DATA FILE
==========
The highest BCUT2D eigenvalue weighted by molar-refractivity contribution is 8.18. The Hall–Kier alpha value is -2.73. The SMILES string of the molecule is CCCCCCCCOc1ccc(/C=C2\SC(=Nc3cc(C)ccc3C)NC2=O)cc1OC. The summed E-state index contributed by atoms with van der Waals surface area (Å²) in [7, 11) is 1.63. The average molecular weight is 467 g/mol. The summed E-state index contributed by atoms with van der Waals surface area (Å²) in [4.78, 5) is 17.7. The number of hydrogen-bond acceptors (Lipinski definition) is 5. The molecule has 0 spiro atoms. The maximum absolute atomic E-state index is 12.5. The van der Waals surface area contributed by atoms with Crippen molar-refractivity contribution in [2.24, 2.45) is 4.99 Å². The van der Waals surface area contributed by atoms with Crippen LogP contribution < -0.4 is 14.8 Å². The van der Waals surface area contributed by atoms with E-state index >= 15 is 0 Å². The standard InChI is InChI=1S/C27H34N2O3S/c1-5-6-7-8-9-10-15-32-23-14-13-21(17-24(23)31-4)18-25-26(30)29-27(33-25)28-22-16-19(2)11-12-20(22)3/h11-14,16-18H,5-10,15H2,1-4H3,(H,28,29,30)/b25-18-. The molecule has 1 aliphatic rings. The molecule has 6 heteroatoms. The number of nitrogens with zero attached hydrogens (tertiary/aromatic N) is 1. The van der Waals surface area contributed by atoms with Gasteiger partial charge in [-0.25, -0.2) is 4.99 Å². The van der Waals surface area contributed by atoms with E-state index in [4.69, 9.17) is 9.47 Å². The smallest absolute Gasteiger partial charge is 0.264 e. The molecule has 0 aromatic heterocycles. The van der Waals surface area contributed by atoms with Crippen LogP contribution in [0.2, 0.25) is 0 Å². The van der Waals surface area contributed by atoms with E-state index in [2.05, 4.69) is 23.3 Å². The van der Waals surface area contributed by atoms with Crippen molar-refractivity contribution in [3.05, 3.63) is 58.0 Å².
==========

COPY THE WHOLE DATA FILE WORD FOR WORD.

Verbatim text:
The highest BCUT2D eigenvalue weighted by molar-refractivity contribution is 8.18. The Hall–Kier alpha value is -2.73. The SMILES string of the molecule is CCCCCCCCOc1ccc(/C=C2\SC(=Nc3cc(C)ccc3C)NC2=O)cc1OC. The summed E-state index contributed by atoms with van der Waals surface area (Å²) in [7, 11) is 1.63. The average molecular weight is 467 g/mol. The summed E-state index contributed by atoms with van der Waals surface area (Å²) in [4.78, 5) is 17.7. The number of hydrogen-bond acceptors (Lipinski definition) is 5. The molecule has 0 spiro atoms. The maximum absolute atomic E-state index is 12.5. The van der Waals surface area contributed by atoms with Crippen molar-refractivity contribution in [2.24, 2.45) is 4.99 Å². The van der Waals surface area contributed by atoms with Crippen LogP contribution < -0.4 is 14.8 Å². The van der Waals surface area contributed by atoms with E-state index >= 15 is 0 Å². The standard InChI is InChI=1S/C27H34N2O3S/c1-5-6-7-8-9-10-15-32-23-14-13-21(17-24(23)31-4)18-25-26(30)29-27(33-25)28-22-16-19(2)11-12-20(22)3/h11-14,16-18H,5-10,15H2,1-4H3,(H,28,29,30)/b25-18-. The molecule has 1 aliphatic rings. The molecule has 6 heteroatoms. The number of nitrogens with zero attached hydrogens (tertiary/aromatic N) is 1. The van der Waals surface area contributed by atoms with Gasteiger partial charge in [-0.25, -0.2) is 4.99 Å². The van der Waals surface area contributed by atoms with E-state index in [4.69, 9.17) is 9.47 Å². The smallest absolute Gasteiger partial charge is 0.264 e. The molecule has 0 aromatic heterocycles. The van der Waals surface area contributed by atoms with Crippen LogP contribution in [0.2, 0.25) is 0 Å². The van der Waals surface area contributed by atoms with E-state index in [2.05, 4.69) is 23.3 Å². The van der Waals surface area contributed by atoms with Crippen molar-refractivity contribution in [3.05, 3.63) is 58.0 Å².